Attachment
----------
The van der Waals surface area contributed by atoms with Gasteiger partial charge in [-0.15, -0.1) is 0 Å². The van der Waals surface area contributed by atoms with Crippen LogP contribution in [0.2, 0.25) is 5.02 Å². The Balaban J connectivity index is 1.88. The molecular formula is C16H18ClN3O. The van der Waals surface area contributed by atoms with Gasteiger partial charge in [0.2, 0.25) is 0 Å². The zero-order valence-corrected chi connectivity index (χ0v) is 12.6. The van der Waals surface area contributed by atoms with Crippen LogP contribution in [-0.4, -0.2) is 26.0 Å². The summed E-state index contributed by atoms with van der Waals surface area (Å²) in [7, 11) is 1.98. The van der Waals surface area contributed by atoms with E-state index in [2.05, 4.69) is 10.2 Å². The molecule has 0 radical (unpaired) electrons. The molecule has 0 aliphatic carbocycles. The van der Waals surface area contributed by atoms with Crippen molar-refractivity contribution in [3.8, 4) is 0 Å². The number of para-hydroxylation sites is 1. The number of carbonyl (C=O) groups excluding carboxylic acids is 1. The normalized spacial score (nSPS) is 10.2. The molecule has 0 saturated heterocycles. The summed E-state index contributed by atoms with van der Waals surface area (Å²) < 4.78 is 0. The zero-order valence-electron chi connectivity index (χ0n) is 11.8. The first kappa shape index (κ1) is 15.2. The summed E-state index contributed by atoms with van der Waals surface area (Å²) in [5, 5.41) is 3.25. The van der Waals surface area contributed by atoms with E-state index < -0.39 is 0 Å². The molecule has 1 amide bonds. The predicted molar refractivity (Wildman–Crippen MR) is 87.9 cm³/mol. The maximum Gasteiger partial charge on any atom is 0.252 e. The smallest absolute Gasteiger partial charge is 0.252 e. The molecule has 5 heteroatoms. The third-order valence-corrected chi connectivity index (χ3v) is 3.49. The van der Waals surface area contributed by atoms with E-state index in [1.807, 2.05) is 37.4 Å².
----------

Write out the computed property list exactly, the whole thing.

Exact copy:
The van der Waals surface area contributed by atoms with Gasteiger partial charge in [-0.15, -0.1) is 0 Å². The van der Waals surface area contributed by atoms with Crippen LogP contribution in [0.2, 0.25) is 5.02 Å². The Balaban J connectivity index is 1.88. The molecular formula is C16H18ClN3O. The van der Waals surface area contributed by atoms with Gasteiger partial charge in [0.2, 0.25) is 0 Å². The zero-order valence-corrected chi connectivity index (χ0v) is 12.6. The van der Waals surface area contributed by atoms with Crippen LogP contribution in [-0.4, -0.2) is 26.0 Å². The summed E-state index contributed by atoms with van der Waals surface area (Å²) in [7, 11) is 1.98. The van der Waals surface area contributed by atoms with E-state index in [2.05, 4.69) is 10.2 Å². The molecule has 0 radical (unpaired) electrons. The molecule has 0 aliphatic carbocycles. The van der Waals surface area contributed by atoms with Crippen molar-refractivity contribution in [3.8, 4) is 0 Å². The number of para-hydroxylation sites is 1. The number of carbonyl (C=O) groups excluding carboxylic acids is 1. The normalized spacial score (nSPS) is 10.2. The molecule has 0 saturated heterocycles. The summed E-state index contributed by atoms with van der Waals surface area (Å²) < 4.78 is 0. The zero-order valence-electron chi connectivity index (χ0n) is 11.8. The first kappa shape index (κ1) is 15.2. The summed E-state index contributed by atoms with van der Waals surface area (Å²) in [5, 5.41) is 3.25. The van der Waals surface area contributed by atoms with E-state index < -0.39 is 0 Å². The molecule has 1 amide bonds. The predicted molar refractivity (Wildman–Crippen MR) is 87.9 cm³/mol. The maximum Gasteiger partial charge on any atom is 0.252 e. The smallest absolute Gasteiger partial charge is 0.252 e. The molecule has 5 heteroatoms. The third-order valence-corrected chi connectivity index (χ3v) is 3.49. The van der Waals surface area contributed by atoms with E-state index in [1.807, 2.05) is 37.4 Å².